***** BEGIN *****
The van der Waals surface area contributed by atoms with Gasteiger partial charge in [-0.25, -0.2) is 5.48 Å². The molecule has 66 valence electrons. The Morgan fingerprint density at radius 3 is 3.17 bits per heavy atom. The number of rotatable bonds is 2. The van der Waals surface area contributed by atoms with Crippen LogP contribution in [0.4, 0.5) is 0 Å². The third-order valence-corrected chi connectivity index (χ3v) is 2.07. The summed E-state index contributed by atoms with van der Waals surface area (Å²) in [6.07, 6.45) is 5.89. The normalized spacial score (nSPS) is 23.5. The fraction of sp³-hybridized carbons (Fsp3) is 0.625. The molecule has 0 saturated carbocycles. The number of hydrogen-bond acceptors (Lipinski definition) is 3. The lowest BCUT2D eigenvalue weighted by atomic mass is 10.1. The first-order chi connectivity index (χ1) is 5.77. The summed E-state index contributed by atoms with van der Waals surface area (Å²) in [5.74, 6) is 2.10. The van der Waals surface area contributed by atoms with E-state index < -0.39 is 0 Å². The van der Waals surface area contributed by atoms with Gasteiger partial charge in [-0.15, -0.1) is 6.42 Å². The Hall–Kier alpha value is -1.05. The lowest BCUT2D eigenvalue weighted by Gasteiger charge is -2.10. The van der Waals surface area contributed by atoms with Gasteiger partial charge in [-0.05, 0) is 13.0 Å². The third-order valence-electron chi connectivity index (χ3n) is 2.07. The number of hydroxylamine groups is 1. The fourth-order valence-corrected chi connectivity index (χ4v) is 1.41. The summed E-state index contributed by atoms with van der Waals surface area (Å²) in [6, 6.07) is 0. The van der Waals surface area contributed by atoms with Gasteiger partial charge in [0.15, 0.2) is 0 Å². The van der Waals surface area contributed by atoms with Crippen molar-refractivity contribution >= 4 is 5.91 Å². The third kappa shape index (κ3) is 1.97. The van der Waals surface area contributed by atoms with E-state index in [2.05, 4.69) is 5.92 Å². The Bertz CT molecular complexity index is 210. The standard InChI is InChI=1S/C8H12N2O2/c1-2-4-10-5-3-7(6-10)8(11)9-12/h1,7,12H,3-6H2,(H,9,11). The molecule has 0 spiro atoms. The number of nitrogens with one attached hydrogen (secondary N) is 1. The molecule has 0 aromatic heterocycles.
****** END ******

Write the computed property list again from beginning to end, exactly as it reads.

The van der Waals surface area contributed by atoms with Gasteiger partial charge in [-0.25, -0.2) is 5.48 Å². The molecule has 66 valence electrons. The Morgan fingerprint density at radius 3 is 3.17 bits per heavy atom. The number of rotatable bonds is 2. The van der Waals surface area contributed by atoms with Crippen LogP contribution in [0.4, 0.5) is 0 Å². The third-order valence-corrected chi connectivity index (χ3v) is 2.07. The summed E-state index contributed by atoms with van der Waals surface area (Å²) in [6.07, 6.45) is 5.89. The normalized spacial score (nSPS) is 23.5. The fraction of sp³-hybridized carbons (Fsp3) is 0.625. The molecule has 0 saturated carbocycles. The number of hydrogen-bond acceptors (Lipinski definition) is 3. The lowest BCUT2D eigenvalue weighted by atomic mass is 10.1. The first-order chi connectivity index (χ1) is 5.77. The summed E-state index contributed by atoms with van der Waals surface area (Å²) in [5.74, 6) is 2.10. The van der Waals surface area contributed by atoms with E-state index < -0.39 is 0 Å². The van der Waals surface area contributed by atoms with Gasteiger partial charge in [-0.15, -0.1) is 6.42 Å². The Hall–Kier alpha value is -1.05. The lowest BCUT2D eigenvalue weighted by Gasteiger charge is -2.10. The van der Waals surface area contributed by atoms with Gasteiger partial charge in [-0.05, 0) is 13.0 Å². The third-order valence-electron chi connectivity index (χ3n) is 2.07. The number of hydroxylamine groups is 1. The fourth-order valence-corrected chi connectivity index (χ4v) is 1.41. The summed E-state index contributed by atoms with van der Waals surface area (Å²) in [6, 6.07) is 0. The van der Waals surface area contributed by atoms with Gasteiger partial charge in [0.15, 0.2) is 0 Å². The van der Waals surface area contributed by atoms with Crippen molar-refractivity contribution >= 4 is 5.91 Å². The third kappa shape index (κ3) is 1.97. The van der Waals surface area contributed by atoms with E-state index in [2.05, 4.69) is 5.92 Å². The Bertz CT molecular complexity index is 210. The standard InChI is InChI=1S/C8H12N2O2/c1-2-4-10-5-3-7(6-10)8(11)9-12/h1,7,12H,3-6H2,(H,9,11). The molecule has 0 spiro atoms. The number of nitrogens with one attached hydrogen (secondary N) is 1. The molecule has 0 aromatic heterocycles.